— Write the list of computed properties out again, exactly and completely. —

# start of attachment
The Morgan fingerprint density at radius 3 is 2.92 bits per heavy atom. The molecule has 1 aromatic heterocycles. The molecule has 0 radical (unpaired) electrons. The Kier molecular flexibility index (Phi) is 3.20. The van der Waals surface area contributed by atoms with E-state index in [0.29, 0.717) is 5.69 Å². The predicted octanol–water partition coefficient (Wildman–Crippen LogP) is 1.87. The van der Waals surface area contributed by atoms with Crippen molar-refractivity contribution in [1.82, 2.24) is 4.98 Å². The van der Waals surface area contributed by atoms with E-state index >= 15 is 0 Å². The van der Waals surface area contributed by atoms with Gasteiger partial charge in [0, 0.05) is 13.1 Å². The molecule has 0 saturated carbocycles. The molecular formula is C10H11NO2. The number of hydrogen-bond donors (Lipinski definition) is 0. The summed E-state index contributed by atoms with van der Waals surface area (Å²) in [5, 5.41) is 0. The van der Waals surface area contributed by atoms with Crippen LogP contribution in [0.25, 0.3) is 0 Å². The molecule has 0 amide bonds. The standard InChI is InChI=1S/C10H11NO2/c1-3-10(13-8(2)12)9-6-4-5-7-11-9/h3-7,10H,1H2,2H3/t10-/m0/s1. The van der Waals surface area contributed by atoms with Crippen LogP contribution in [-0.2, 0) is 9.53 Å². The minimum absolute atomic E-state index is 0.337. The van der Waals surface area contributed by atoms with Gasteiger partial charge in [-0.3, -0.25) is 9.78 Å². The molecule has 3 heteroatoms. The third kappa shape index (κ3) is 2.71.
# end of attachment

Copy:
The Morgan fingerprint density at radius 3 is 2.92 bits per heavy atom. The molecule has 1 aromatic heterocycles. The molecule has 0 radical (unpaired) electrons. The Kier molecular flexibility index (Phi) is 3.20. The van der Waals surface area contributed by atoms with E-state index in [0.29, 0.717) is 5.69 Å². The predicted octanol–water partition coefficient (Wildman–Crippen LogP) is 1.87. The van der Waals surface area contributed by atoms with Crippen molar-refractivity contribution in [1.82, 2.24) is 4.98 Å². The van der Waals surface area contributed by atoms with E-state index >= 15 is 0 Å². The van der Waals surface area contributed by atoms with Gasteiger partial charge in [0, 0.05) is 13.1 Å². The molecule has 0 saturated carbocycles. The molecular formula is C10H11NO2. The number of hydrogen-bond donors (Lipinski definition) is 0. The summed E-state index contributed by atoms with van der Waals surface area (Å²) in [5, 5.41) is 0. The van der Waals surface area contributed by atoms with Crippen LogP contribution in [0.25, 0.3) is 0 Å². The molecule has 0 amide bonds. The standard InChI is InChI=1S/C10H11NO2/c1-3-10(13-8(2)12)9-6-4-5-7-11-9/h3-7,10H,1H2,2H3/t10-/m0/s1. The van der Waals surface area contributed by atoms with Crippen LogP contribution in [-0.2, 0) is 9.53 Å². The minimum absolute atomic E-state index is 0.337. The van der Waals surface area contributed by atoms with Gasteiger partial charge in [-0.3, -0.25) is 9.78 Å². The molecule has 3 heteroatoms. The third kappa shape index (κ3) is 2.71.